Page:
49ers running back Christian McCaffrey, right, runs against Giants cornerback Adoree'...

49ers running back Christian McCaffrey, right, runs against Giants cornerback Adoree' Jackson during the second half of an NFL game in Santa Clara, Calif., on Thursday. Credit: AP/Godofredo A. Vásquez

Sound the alarm on the Giants.

They are not among the elite teams in the NFL. At least not right now.

49ers 30, Giants 12 on Thursday night wasn’t entirely unexpected. That can be chalked up, in part, to playing a 49ers team that is loaded and finally was playing in front of its home crowd after wins over the Steelers and Rams on the road.

The 49ers scored the final 13 points.

This is alarming: Against the two brand-name teams they have played, Dallas and San Francisco, the Giants have been outscored 70-12.

Maybe we should forget about the Giants being a contender for a moment.

The 49ers got the better of the Giants in every major statistical category. They had 441 passing yards to the Giants’ 150, which was the Giants’ lowest total in 10 years.

“We just didn’t make enough plays,” said Daniel Jones, who was 22-for-32 for 137 yards, sacked twice and intercepted once. “Obviously, it’s a good defense going up against them, and credit to them. They played well, but we have to convert a couple of those opportunities. When you play a good team like that, you have to be crisp. We have to be clean, and we didn’t do that.”

And Jones has to be more accurate, especially early in games. The Giants’ minus-57 scoring margin in the first half through three weeks is the worst of any team since at least 1991, according to The Associated Press.

That’s a blueprint on how not to give yourself a chance to win.

The Giants have had tackling issues that were further exposed by 49ers quarterback Brock Purdy.

After the game, Giants radio analyst Carl Banks wrote on X (formerly Twitter): “A poor tackling defense is a perpetual liability. This was embarrassing the amount of missed tackles [on Thursday night].”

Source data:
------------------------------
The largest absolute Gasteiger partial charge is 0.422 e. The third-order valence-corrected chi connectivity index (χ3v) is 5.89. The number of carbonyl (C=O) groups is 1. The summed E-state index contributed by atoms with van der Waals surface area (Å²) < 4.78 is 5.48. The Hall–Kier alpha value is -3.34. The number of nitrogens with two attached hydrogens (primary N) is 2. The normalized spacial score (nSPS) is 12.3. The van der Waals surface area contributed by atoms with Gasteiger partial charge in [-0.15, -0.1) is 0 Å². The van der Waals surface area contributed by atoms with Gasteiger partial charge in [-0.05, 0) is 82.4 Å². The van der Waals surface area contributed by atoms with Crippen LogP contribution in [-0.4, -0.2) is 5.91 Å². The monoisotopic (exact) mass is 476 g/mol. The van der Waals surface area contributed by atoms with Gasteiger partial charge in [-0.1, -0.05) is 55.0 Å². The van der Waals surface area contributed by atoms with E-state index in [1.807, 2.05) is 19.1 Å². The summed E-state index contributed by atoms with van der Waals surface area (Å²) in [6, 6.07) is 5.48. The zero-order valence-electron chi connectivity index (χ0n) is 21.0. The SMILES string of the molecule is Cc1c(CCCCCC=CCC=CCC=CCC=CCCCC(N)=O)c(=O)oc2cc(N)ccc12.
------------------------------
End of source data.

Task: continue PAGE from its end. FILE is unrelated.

In so many words, linebacker Bobby Okereke agreed.

“Obviously, we need to put more of an emphasis on tackling,’’ he said. “We have a lot of missed tackles across the board at different positions. Execution-wise, guys just have to do their job, starting with me. I have to be better.’’

Too often, the Giants’ defensive front has not been as dominant as it was at times last season. That seems curious.

Coach Brian Daboll referred to the poor tackling as “an area we’ve got to get better at.”

Offensively, the Giants may have some play-calling to address. It is inexplicable that Jalen Hyatt was not targeted in the 49ers game. He can’t be expected to save the Giants in a game like Thursday’s, but the rookie can take the top off any defense if given the chance. He’s the Giants’ fastest receiver.

Give him a chance.

On a similar topic, Darren Waller’s production has to improve, too. He was overthrown a few times, and yes, the 49ers’ defense was ready for him. But Waller catching three passes for 20 yards runs counterproductive to the idea that the Giants would win the game.

“I don’t think we had very many snaps on offense in general” is how Daboll described the lack of production by Waller and Hyatt.

Yes, having only 46 snaps factored in. And it may be that Jones might have to be more willing to hang in there, even against a defense as formidable as San Francisco’s.

But nickel and diming against the 49ers was never going to be a winning formula. Their defense is too good.

That left tackle Andrew Thomas missed his second straight game with a hamstring injury was detrimental, as he would have helped against a fierce San Francisco pass rush. He hopes to be back for the Oct. 2 home game against the Seahawks.

And then there is Saquon Barkley.

Having suffered an ankle sprain in the waning moments of the win over the Cardinals — and the Giants likely wouldn’t have won that game without him — Barkley initially was expected to miss maybe three games, according to ESPN. Barkley thought he might not be out that long, and the extra time until the next game could work in his favor.

And think about this: Barkley was the big-name player the Giants didn’t pay this offseason. It’s pretty clear the Giants’ offense runs through him . . . and should run through him.

This Giants season has a strange feel to it. As noted, the early schedule didn’t help. But at some juncture, a team, especially a team that believes it is a playoff team, has to help itself.

Absent the final minutes in the Arizona desert, these Giants have yet to do that.

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